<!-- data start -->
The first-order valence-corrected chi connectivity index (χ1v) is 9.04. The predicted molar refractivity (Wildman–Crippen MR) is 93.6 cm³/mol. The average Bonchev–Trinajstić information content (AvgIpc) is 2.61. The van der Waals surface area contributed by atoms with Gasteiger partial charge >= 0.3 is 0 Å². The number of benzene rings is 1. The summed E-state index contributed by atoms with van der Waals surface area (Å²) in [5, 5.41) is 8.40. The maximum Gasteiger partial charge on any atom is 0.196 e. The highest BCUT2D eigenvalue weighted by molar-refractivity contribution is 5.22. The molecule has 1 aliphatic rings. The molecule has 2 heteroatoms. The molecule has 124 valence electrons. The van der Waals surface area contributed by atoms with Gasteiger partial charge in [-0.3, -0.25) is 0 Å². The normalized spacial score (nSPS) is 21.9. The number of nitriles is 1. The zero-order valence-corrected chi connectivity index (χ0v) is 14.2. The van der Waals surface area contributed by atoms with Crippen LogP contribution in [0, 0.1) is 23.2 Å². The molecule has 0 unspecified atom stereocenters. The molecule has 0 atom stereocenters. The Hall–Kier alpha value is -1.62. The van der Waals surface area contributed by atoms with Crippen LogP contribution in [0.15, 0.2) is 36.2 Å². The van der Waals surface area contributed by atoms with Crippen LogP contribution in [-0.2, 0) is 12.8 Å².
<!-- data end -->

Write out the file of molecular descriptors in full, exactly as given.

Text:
The first-order valence-corrected chi connectivity index (χ1v) is 9.04. The predicted molar refractivity (Wildman–Crippen MR) is 93.6 cm³/mol. The average Bonchev–Trinajstić information content (AvgIpc) is 2.61. The van der Waals surface area contributed by atoms with Gasteiger partial charge >= 0.3 is 0 Å². The number of benzene rings is 1. The summed E-state index contributed by atoms with van der Waals surface area (Å²) in [5, 5.41) is 8.40. The maximum Gasteiger partial charge on any atom is 0.196 e. The highest BCUT2D eigenvalue weighted by molar-refractivity contribution is 5.22. The molecule has 1 aliphatic rings. The molecule has 2 heteroatoms. The molecule has 124 valence electrons. The van der Waals surface area contributed by atoms with Gasteiger partial charge in [-0.3, -0.25) is 0 Å². The normalized spacial score (nSPS) is 21.9. The number of nitriles is 1. The zero-order valence-corrected chi connectivity index (χ0v) is 14.2. The van der Waals surface area contributed by atoms with Crippen LogP contribution in [0, 0.1) is 23.2 Å². The molecule has 0 unspecified atom stereocenters. The molecule has 0 atom stereocenters. The Hall–Kier alpha value is -1.62. The van der Waals surface area contributed by atoms with Crippen LogP contribution in [0.15, 0.2) is 36.2 Å². The van der Waals surface area contributed by atoms with Crippen LogP contribution in [-0.2, 0) is 12.8 Å².